# Impact on exploratory factor analysis of limiting number of data imputations

I intend to use multiple imputation to deal with missing continuous data before conducting exploratory factor analysis (EFA) on survey data, and to obtain factor scores for each individual case. I would ideally like to be able to subject the factor scores to further analyses (regression and possibly latent profile analysis).

Background:

• I am a researcher in psychology, and am new to both EFA and data imputation.
• Data: 221 participants answered 60 questions, all of which asked them to indicate the extent of their agreement with a statement on a scale of 0-100.
• During EFA I encounter some very low communalities (below .2). My understanding is that I therefore need to run the analysis multiple times, removing the variable with the lowest communality each time before re-running. On dry runs with singly imputed data, this means I end up with about 25 variables in the final factor solution.
• 95% of the original 60 variables have missing data, which results from selection of a ‘don’t know’ option. The proportion of missing data ranges from 0-10.9% on each variable, with a mean of 3.4%. The missing data are MAR or MCAR, multivariate and non-monotone.
• Most of the variables have data that are skewed, some highly, and some with a high mass near 0 or 100. I want to impute data and conduct EFA in a way that is appropriate for the distribution of the data and results in a minimum of distortion to standard errors.
• I am planning to use the programme FACTOR. It uses hot-deck imputation, which seems to be appropriate for non-normal data, then performs multiple EFAs and averages their factor solutions after Procrustes rotation. Factor scores are simply averaged as well (Lorenzo-Seva & Van Ginkel, 2016; Ferrando & Lorenzo-Seva, 2017). For the EFA I will use Unweighted Least Squares/Principal Axis Factoring to deal with the non-normal distribution, and direct oblimin rotation to obtain an oblique solution.

However, FACTOR limits users to 5 imputations. 95% of my variables have missing data. Bodner (2008) recommends having as many imputations as the percentage of cases with missing data, and Graham (2007) recommends about 100 imputations when 90% or more variables have missing information.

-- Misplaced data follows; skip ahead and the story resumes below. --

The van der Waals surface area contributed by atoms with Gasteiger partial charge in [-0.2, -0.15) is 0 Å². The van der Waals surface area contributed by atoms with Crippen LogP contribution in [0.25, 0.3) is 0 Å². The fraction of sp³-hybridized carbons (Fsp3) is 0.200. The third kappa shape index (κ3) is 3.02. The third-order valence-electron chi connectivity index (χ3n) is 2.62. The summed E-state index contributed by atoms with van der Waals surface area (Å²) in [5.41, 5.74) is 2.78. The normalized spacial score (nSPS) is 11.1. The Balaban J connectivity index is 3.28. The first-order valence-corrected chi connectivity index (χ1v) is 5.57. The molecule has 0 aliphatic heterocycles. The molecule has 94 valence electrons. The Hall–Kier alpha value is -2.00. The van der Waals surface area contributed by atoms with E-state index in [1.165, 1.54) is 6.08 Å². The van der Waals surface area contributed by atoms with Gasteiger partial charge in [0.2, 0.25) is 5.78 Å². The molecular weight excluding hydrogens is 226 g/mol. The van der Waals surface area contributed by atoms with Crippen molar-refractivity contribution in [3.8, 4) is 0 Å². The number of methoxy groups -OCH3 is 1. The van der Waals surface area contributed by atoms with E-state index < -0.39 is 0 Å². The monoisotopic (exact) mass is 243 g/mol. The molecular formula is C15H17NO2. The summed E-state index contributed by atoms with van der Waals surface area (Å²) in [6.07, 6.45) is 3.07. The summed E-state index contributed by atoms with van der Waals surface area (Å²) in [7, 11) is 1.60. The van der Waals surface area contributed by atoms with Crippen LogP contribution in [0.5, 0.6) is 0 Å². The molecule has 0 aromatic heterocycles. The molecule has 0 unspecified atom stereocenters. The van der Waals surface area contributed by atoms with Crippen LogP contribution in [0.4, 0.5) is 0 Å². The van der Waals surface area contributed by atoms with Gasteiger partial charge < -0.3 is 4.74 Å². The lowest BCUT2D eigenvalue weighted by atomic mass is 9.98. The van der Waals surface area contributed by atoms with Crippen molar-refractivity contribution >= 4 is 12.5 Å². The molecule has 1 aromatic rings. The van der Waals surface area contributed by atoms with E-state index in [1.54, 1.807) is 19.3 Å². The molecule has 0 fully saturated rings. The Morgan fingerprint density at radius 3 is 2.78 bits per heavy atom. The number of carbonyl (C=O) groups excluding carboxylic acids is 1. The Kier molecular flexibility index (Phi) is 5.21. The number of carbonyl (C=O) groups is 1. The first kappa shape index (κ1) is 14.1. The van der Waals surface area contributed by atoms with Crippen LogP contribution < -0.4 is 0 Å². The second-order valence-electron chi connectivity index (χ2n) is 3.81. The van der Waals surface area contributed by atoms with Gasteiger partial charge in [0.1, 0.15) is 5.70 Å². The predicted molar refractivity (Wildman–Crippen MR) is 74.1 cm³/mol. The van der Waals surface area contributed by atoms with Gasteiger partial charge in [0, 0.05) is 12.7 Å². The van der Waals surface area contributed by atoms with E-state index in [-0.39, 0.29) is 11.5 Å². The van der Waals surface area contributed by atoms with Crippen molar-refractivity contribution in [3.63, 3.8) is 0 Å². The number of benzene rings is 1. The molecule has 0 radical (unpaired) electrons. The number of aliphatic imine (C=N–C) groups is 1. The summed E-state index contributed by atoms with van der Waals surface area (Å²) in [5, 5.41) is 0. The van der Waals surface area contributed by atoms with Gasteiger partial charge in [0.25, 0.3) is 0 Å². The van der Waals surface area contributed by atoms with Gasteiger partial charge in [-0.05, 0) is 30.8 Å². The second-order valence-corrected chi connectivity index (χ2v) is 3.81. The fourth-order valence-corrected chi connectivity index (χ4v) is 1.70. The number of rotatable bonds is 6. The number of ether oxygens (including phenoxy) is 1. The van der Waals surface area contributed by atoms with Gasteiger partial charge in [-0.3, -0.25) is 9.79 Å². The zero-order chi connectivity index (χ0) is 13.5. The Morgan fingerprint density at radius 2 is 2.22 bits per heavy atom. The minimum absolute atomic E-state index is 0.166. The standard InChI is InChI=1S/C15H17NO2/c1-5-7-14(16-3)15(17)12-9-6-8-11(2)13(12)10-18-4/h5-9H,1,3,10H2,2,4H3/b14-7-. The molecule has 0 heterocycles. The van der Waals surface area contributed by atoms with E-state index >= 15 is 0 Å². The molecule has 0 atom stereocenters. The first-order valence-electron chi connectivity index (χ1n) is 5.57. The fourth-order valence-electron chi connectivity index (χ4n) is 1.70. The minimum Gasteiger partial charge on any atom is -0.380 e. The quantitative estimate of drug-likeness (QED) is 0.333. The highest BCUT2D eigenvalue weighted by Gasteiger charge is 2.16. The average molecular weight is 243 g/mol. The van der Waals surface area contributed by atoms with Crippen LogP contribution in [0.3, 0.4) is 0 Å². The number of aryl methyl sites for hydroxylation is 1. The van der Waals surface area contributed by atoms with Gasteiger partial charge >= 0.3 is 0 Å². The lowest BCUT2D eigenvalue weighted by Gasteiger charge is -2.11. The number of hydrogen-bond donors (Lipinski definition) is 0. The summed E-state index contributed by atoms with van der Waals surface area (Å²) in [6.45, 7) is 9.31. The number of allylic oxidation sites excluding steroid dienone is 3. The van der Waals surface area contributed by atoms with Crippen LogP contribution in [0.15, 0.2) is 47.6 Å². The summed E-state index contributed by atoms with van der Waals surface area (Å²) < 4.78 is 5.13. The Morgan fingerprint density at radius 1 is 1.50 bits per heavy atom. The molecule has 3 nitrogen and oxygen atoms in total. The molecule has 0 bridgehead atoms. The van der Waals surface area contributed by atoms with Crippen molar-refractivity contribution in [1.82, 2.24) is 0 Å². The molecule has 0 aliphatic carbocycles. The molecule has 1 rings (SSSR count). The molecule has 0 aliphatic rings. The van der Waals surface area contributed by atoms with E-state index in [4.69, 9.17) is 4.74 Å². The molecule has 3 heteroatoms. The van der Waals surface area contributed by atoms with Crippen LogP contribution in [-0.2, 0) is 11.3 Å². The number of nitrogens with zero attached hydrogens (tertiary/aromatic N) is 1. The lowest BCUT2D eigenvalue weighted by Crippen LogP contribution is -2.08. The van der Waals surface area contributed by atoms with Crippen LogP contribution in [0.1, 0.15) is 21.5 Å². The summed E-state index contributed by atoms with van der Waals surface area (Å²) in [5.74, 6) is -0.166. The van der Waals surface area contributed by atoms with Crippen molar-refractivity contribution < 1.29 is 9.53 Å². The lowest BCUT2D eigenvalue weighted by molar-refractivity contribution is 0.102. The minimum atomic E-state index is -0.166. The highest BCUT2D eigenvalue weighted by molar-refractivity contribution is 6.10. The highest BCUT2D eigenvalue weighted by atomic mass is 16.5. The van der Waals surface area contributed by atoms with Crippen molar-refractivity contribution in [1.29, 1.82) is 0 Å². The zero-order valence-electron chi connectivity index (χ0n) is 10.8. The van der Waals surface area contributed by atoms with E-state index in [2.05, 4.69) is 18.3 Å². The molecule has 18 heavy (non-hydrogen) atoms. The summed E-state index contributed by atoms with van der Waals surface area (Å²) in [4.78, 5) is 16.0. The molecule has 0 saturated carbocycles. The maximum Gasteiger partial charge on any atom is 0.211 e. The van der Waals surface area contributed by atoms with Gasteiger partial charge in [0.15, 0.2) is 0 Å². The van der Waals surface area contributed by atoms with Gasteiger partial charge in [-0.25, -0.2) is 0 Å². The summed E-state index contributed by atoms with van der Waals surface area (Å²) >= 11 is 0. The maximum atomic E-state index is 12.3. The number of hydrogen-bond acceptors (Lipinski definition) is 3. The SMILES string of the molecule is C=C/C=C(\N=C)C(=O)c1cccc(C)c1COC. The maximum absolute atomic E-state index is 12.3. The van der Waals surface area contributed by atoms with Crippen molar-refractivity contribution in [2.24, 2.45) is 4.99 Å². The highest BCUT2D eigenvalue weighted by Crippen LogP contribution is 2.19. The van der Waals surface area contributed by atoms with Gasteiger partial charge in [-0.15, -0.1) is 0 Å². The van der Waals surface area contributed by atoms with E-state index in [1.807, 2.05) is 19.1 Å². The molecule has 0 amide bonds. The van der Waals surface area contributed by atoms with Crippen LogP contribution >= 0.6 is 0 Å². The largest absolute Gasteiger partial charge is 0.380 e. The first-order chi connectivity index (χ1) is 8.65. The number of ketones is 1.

How serious a problem is this limited number of data imputations:

• for the factor solution
• for subsequent parametric analysis using the resulting factor scores?

I have tried an alternative technique that I hoped would avoid this problem: R package mifa calls package mice to impute data – with no limit on the number of imputations - using predictive mean matching (PMM), and combines the resulting covariance or correlation matrices. An averaged covariance or correlation matrix can be passed to package psych for EFA. However, I can only get factor weights this way, not individual factor scores. I assume this is because package psych is using the correlation matrix rather than case-level data. The author of package mifa has been extremely helpful, but mifa cannot currently get to a single set of factor scores for individuals using Rubin’s rules.

## 1 Answer

I have now found Van Buuren's Flexible Imputation of Missing Data (2018). Section 2.8 explains that in cases such as mine, where there is a large number of variables, it may not after all make sense to use the percentage of complete cases to guide the number of imputations. Instead, we can consider using the average missing data rate as a less conservative estimate. For me this is 3.4%, meaning that 5 imputations are, at least on this reasoning, adequate.